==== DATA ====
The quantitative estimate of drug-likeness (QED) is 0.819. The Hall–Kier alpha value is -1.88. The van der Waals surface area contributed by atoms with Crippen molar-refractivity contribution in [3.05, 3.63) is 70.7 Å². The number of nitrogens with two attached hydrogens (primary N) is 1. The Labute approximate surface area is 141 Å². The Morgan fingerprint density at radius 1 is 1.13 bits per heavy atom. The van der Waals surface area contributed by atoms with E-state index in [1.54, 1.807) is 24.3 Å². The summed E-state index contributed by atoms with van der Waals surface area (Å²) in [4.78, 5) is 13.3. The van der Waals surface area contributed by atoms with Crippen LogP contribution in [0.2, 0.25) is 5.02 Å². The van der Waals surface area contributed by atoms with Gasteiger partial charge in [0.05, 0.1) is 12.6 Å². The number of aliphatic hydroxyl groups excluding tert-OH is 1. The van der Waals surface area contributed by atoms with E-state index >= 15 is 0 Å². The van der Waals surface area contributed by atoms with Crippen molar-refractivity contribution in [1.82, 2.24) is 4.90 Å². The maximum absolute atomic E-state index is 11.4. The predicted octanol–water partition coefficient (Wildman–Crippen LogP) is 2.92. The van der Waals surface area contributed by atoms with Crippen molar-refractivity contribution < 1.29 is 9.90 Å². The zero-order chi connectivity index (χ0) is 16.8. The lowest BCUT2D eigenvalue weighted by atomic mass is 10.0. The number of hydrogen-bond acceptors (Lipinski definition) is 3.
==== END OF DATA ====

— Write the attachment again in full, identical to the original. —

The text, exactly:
The quantitative estimate of drug-likeness (QED) is 0.819. The Hall–Kier alpha value is -1.88. The van der Waals surface area contributed by atoms with Crippen molar-refractivity contribution in [3.05, 3.63) is 70.7 Å². The number of nitrogens with two attached hydrogens (primary N) is 1. The Labute approximate surface area is 141 Å². The Morgan fingerprint density at radius 1 is 1.13 bits per heavy atom. The van der Waals surface area contributed by atoms with E-state index in [1.54, 1.807) is 24.3 Å². The summed E-state index contributed by atoms with van der Waals surface area (Å²) in [4.78, 5) is 13.3. The van der Waals surface area contributed by atoms with Crippen LogP contribution in [0.2, 0.25) is 5.02 Å². The van der Waals surface area contributed by atoms with Gasteiger partial charge in [0.05, 0.1) is 12.6 Å². The number of aliphatic hydroxyl groups excluding tert-OH is 1. The van der Waals surface area contributed by atoms with E-state index >= 15 is 0 Å². The van der Waals surface area contributed by atoms with Crippen molar-refractivity contribution in [1.82, 2.24) is 4.90 Å². The maximum absolute atomic E-state index is 11.4. The predicted octanol–water partition coefficient (Wildman–Crippen LogP) is 2.92. The van der Waals surface area contributed by atoms with Crippen molar-refractivity contribution < 1.29 is 9.90 Å². The zero-order chi connectivity index (χ0) is 16.8. The lowest BCUT2D eigenvalue weighted by atomic mass is 10.0. The number of hydrogen-bond acceptors (Lipinski definition) is 3.